Portishead seemed to specialise in picking up and reusing neglected or forgotten sounds. Mysterons features a Theremin. Sour Times samples Lalo Schifrin’s The Danube Incident (a 2-minute instrumental from Mission: Impossible), which makes use of a prominent bell-like stringed instrument: there’s still debate online about whether its a cimbalom (a Hungarian hammered dulcimer) or a Marxophone. Numb had the aforementioned Hammond organ, played on its most Gothic-sounding voicing. Roads is built around a simple, spine-tingling progression played on the Fender Rhodes, a staple of jazz-inflected balladry in the 1970s but hopelessly old-fashioned in 1994. Adrian Utley played guitar, but he was schooled in jazz, and he played cool, tremolo-soaked spy movie riffs.

A budding guitarist in thrall to distortion-saturated American rock music, I nonetheless loved Dummy and all these strange new sounds. The album was like nothing else I’d heard; even when I learned that the band came from the same town as Massive Attack and Tricky (Bristol), and that Barrow had worked as a junior engineer on Blue Lines, it still sounded entirely new and without precedent.

Those who remember Dummy coming out will know what happened next. Bottomlessly sad but undeniably chic and current sonically, Dummy was an immediate hit. It became too big for its creators to handle. Not in the sense that it was number one for weeks on end, but in its cultural omnipresence. Its songs appeared in too many TV shows, its sonics, vibe and atmosphere were copied by other, inferior bands. Some tastemakers turned on Portishead themselves, wrote them off as middlebrow, coffee-table moaners. The criticism stung, and their next record was harsher, angrier – without the warmth of songs like It Could be Sweet and Strangers that provided such effective contrast to the darker songs on Dummy.

Portishead’s debut became, then, a glorious one-off, one that no one else ever equalled and that the band themselves had no interest in recreating. Give it a spin, and you’ll find it’s more than you remember: more sad, more sweet, more lonely, more singular, more inventive, more itself. Happy birthday to a classic.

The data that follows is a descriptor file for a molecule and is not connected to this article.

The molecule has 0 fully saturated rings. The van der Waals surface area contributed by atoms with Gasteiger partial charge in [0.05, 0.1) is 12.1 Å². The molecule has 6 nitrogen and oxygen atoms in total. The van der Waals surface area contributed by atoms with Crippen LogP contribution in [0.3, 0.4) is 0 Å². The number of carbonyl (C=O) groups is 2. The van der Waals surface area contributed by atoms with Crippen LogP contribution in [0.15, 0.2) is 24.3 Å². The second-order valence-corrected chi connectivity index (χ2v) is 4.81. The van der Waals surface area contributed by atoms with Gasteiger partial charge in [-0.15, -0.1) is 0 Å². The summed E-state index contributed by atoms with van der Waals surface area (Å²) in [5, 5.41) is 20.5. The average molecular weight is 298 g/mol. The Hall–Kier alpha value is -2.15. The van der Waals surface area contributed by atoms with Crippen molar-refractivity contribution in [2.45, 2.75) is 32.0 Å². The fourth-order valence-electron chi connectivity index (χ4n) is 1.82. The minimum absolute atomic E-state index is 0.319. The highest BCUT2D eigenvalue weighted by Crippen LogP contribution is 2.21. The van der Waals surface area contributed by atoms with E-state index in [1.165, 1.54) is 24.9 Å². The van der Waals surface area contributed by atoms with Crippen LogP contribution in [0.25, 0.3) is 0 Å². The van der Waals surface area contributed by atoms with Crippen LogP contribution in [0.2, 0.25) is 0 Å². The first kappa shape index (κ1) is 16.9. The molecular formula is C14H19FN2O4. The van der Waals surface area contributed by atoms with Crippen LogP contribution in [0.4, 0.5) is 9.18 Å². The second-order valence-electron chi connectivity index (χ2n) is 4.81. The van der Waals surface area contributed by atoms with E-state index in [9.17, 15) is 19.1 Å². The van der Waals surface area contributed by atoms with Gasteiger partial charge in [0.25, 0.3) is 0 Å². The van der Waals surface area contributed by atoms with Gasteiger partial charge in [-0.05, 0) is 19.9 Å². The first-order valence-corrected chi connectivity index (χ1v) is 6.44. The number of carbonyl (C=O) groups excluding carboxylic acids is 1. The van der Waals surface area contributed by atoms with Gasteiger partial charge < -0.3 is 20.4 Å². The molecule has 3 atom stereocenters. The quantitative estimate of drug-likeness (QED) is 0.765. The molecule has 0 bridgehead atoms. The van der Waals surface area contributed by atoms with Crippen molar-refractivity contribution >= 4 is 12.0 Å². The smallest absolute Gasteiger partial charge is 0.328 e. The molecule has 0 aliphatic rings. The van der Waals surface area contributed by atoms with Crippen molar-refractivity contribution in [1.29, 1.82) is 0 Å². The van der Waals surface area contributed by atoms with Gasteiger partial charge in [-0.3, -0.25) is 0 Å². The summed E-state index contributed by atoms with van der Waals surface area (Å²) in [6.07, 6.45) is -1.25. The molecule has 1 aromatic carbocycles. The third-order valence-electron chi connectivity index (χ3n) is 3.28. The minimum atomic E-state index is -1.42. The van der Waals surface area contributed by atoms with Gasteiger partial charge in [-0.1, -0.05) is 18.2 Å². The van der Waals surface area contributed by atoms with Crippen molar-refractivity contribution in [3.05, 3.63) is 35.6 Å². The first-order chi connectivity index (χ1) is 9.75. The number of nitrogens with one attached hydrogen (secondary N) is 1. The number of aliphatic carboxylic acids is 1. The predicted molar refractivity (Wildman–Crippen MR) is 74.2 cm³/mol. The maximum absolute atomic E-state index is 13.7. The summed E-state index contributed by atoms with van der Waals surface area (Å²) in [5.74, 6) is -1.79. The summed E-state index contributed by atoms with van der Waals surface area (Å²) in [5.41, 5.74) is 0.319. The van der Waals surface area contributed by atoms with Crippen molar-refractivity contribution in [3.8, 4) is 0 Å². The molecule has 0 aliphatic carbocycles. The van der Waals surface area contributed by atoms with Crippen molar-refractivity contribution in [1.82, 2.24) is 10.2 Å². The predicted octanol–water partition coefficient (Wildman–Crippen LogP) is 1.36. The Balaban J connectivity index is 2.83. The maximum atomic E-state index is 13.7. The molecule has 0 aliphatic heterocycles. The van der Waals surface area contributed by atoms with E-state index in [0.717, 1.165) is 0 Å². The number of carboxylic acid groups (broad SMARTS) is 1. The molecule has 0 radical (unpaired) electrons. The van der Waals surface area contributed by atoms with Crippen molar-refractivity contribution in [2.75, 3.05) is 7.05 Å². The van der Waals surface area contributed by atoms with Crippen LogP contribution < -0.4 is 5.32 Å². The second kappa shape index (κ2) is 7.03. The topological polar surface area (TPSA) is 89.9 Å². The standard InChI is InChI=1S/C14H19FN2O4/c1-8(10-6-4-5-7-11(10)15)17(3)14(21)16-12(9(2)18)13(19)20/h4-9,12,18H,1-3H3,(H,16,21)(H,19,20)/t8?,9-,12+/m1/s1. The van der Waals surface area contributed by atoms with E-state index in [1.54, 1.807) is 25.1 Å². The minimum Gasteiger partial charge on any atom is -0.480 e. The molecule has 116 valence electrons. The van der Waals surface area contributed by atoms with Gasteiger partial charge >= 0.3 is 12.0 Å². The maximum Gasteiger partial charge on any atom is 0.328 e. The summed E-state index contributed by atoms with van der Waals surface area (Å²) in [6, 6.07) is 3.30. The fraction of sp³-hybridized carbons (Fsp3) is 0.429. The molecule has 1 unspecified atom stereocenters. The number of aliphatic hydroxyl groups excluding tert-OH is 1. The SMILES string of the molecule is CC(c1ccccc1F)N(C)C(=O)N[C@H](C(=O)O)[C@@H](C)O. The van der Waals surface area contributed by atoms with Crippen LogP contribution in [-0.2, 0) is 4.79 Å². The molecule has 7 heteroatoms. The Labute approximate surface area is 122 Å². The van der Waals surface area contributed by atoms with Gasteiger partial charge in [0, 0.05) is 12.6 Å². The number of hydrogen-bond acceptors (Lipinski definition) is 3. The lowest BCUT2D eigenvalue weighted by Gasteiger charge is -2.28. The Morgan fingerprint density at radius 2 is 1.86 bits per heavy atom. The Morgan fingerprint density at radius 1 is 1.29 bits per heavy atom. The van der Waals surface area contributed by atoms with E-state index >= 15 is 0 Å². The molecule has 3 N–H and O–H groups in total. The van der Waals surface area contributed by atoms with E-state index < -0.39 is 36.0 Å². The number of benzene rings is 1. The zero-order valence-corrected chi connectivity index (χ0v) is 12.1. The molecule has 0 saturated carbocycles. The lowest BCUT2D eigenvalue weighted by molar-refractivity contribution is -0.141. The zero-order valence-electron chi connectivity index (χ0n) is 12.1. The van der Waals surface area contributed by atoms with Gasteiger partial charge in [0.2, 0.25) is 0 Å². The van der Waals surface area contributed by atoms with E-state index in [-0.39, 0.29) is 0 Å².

Trouble Boys – Bob Mehr

I’d been aware of Bob Mehr’s Trouble Boys, the biography of the Replacements, but hadn’t read it up till now because, having read Michael Azerrad’s Our Band Could be Your Life and Gina Arnold’s On the Road to Nirvana, I felt like I knew the band’s story well enough already. But in a thread on I Love Music the other day (discussing which artists had seen their critic standing improve or decline in the last 10 years), someone brought up this book, and the praise from writers and critics whose opinions I respect was unanimous.

What Mehr’s book does that Azerrad’s doesn’t really (and Arnold’s not at all, because it’s so much her story) is locate the band members’ behaviour – their recklessness, drunkenness and almost pathological oppositional defiance – in their childhoods, particularly in the cases of guitarist Bob Stinson and singer-songwriter Paul Westerberg.

Bob Stinson’s is by far the saddest of the books interweaving narratives, and Mehr does a laudable job of telling it. Stinson was both endearing and infuriating for his band members, and helplessly vulnerable and scarily violent with his partners. Mehr doesn’t look away or gloss over the acts of violence he committed, but he does seek to understand Stinson’s addictions, shattered sense of self-worth and the very real mental illnesses he suffered from: institutionalised in his teens, Stinson suffered from post-traumatic stress disorder (he was sexually abused and beaten by his stepfather) and late-diagnosed bipolar disorder.